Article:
Making soup with freeze-dried chicken is even easier, because you don’t even have to rehydrate the chicken ahead of time! Just make your soup as you normally would. Add 1/2 cup or so of chicken chunks into the pot once other ingredients are cooked through. Since the chicken doesn’t have to actually cook, just rehydrate and heat up, it’s okay to add the chicken toward the end of the cooking time. This is usually about when I add noodles as well.

Pro Tips For Using Freeze-Dried Chicken

  • Batch Rehydrate: Rehydrate a larger amount of freeze-dried chicken at once. Store it in the fridge for up to 3 days, ready to toss into meals throughout the week.
  • Flavor Boost: While rehydrating, add a splash of broth or your favorite seasonings like garlic powder, onion powder, or herbs for extra flavor.
  • Leftover Love: Freeze-dried chicken shines in leftover transformations! Use leftover shredded chicken in quesadillas, omelets, or fried rice the next day.
  • Camping Companion: The lightweight and long shelf life of freeze-dried chicken makes it ideal for camping trips. Pre-portion it into individual bags for easy meal prep on the go.
  • Storage Smarts: While freeze-dried chicken has a long shelf life, store it in a cool, dry place for optimal quality. Once opened, transfer it to an airtight container to prevent moisture absorption.

What’s the difference between freeze-dried and canned chicken?

I used to cook with a lot of canned chicken for the same reasons I now use the freeze-dried version. While both are good choices for building your food storage, I find freeze-dried chicken has several advantages:

  • Taste: Freeze-dried chicken retains a fresher flavor compared to canned chicken. Canned has a residual taste that you don’t usually find when eating fresh chicken. If you’re worried that freeze-dried chicken will have a weird taste that can only be described as “ugh,” don’t. Each time I make a freeze-dried chicken meal for my family, I’m pleasantly surprised by how normal it tasted.
  • Shelf life: It typically lasts longer in storage (up to 25 years with proper storage).
  • Nutrition: The freeze-drying process better preserves nutrients.
  • Preparation: Freeze-dried food companies offer this in a number of different forms, including seasoned chicken strips, chopped chicken, and diced chicken.


How do you rehydrate freeze-dried chicken?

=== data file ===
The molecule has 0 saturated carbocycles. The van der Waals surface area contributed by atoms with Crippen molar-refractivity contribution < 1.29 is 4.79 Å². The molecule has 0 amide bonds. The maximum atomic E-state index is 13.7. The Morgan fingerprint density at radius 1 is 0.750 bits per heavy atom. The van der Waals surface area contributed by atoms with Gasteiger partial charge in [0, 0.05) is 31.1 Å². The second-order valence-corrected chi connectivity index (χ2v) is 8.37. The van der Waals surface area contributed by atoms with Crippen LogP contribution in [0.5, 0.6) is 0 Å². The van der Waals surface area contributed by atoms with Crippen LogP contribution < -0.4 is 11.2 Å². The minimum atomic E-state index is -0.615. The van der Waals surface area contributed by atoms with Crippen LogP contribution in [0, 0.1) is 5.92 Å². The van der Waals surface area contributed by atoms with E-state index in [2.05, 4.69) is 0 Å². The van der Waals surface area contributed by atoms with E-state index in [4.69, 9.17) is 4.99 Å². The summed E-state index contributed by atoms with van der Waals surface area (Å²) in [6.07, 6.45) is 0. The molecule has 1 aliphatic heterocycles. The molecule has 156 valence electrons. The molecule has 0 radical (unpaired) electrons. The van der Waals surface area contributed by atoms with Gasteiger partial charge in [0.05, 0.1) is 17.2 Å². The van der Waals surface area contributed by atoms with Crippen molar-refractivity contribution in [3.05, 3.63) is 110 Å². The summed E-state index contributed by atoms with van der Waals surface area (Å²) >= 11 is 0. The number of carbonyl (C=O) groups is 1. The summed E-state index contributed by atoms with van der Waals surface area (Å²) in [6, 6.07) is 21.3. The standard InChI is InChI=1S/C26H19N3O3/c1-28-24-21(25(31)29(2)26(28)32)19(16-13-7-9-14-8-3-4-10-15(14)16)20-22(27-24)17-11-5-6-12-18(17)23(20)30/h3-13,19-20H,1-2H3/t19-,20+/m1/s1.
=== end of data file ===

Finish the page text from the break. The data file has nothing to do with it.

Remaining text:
Specific instructions may vary, depending on the brand you’re using, but typically rehydration involves letting one part freeze dried chicken chunks stand in 2 parts water for 5-15 minutes. After the requisite time, I use my handy kitchen strainer to pour off any excess water.

Why is freeze-dried chicken good to store for emergencies?

It’s long shelf life ensures you have a protein source on hand. Since no refrigeration needed it works well for times when you’re without power. All you need is a way to heat water when you don’t have electricity.

How long can you store freeze dried chicken?

Unopened freeze-dried chicken has a shelf life of years at room temperature.

Does freeze-dried chicken need to be refrigerated after opening?

No, however once rehydrated, you should store it in the refrigerator like any cooked chicken.

Get your Freeze-Dried Food Primer now!

Click here for everything you need to know to get started using freeze-dried food.

  • What it is and how to use it
  • Which brands are the best quality
  • How to decide what to buy
  • How to save money buying freeze-dried food

Click here to get your FREE freeze-dried food primer!

Final Thoughts

Stock your pantry, save time in the kitchen, and feel prepared for anything with freeze-dried chicken! It’s a versatile ingredient that fits seamlessly into your everyday routine while offering a reliable protein source for emergencies. If you don’t already have freeze-dried chicken as part of your food storage, I encourage you to change your ways. You won’t be sorry! Learning how to use freeze-dried chicken is simple; it’s a super versatile and tasty product that I recommend.

What freeze-dried foods do you like to use? Please share with me in the comments!

Source link